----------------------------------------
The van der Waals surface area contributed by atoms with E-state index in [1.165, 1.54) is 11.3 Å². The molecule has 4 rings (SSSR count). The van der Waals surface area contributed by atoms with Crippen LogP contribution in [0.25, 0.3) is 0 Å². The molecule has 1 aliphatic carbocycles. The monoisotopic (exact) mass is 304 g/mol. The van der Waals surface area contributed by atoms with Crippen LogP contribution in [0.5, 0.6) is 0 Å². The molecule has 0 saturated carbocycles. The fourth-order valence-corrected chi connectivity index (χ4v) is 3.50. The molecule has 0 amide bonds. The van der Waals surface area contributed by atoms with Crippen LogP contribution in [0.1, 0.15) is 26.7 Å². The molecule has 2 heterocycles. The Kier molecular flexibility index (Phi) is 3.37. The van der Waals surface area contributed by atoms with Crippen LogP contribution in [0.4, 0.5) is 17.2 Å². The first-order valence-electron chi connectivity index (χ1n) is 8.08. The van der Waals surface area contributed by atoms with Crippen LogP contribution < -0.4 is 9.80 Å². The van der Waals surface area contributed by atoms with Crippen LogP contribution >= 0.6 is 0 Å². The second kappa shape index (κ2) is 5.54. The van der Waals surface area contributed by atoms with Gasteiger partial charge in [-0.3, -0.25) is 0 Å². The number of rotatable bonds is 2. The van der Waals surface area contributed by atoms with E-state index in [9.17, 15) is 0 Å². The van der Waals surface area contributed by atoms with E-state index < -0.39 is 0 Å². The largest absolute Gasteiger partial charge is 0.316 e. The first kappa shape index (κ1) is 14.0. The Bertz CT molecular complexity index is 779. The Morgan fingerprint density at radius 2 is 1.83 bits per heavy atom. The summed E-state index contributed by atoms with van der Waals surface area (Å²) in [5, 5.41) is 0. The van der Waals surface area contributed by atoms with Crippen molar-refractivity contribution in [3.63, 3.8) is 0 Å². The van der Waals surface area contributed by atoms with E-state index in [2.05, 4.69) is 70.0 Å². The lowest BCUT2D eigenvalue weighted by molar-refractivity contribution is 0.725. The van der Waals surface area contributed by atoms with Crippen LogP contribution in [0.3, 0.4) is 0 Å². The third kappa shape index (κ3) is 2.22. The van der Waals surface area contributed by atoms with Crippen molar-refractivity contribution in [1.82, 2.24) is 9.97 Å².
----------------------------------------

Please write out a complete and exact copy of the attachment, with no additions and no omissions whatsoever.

The van der Waals surface area contributed by atoms with E-state index in [1.165, 1.54) is 11.3 Å². The molecule has 4 rings (SSSR count). The van der Waals surface area contributed by atoms with Crippen LogP contribution in [0.25, 0.3) is 0 Å². The molecule has 1 aliphatic carbocycles. The monoisotopic (exact) mass is 304 g/mol. The van der Waals surface area contributed by atoms with Crippen LogP contribution in [0.5, 0.6) is 0 Å². The molecule has 0 saturated carbocycles. The fourth-order valence-corrected chi connectivity index (χ4v) is 3.50. The molecule has 0 amide bonds. The van der Waals surface area contributed by atoms with Crippen LogP contribution in [0.1, 0.15) is 26.7 Å². The molecule has 2 heterocycles. The Kier molecular flexibility index (Phi) is 3.37. The van der Waals surface area contributed by atoms with Crippen LogP contribution in [0.4, 0.5) is 17.2 Å². The first-order valence-electron chi connectivity index (χ1n) is 8.08. The van der Waals surface area contributed by atoms with Crippen LogP contribution < -0.4 is 9.80 Å². The van der Waals surface area contributed by atoms with Crippen LogP contribution >= 0.6 is 0 Å². The second kappa shape index (κ2) is 5.54. The van der Waals surface area contributed by atoms with Gasteiger partial charge in [-0.3, -0.25) is 0 Å². The number of rotatable bonds is 2. The van der Waals surface area contributed by atoms with E-state index in [9.17, 15) is 0 Å². The van der Waals surface area contributed by atoms with E-state index < -0.39 is 0 Å². The largest absolute Gasteiger partial charge is 0.316 e. The first kappa shape index (κ1) is 14.0. The Bertz CT molecular complexity index is 779. The Morgan fingerprint density at radius 2 is 1.83 bits per heavy atom. The summed E-state index contributed by atoms with van der Waals surface area (Å²) in [5, 5.41) is 0. The van der Waals surface area contributed by atoms with Crippen molar-refractivity contribution in [3.63, 3.8) is 0 Å². The van der Waals surface area contributed by atoms with E-state index in [2.05, 4.69) is 70.0 Å². The lowest BCUT2D eigenvalue weighted by molar-refractivity contribution is 0.725. The van der Waals surface area contributed by atoms with Crippen LogP contribution in [0.3, 0.4) is 0 Å². The third kappa shape index (κ3) is 2.22. The van der Waals surface area contributed by atoms with Crippen molar-refractivity contribution in [1.82, 2.24) is 9.97 Å².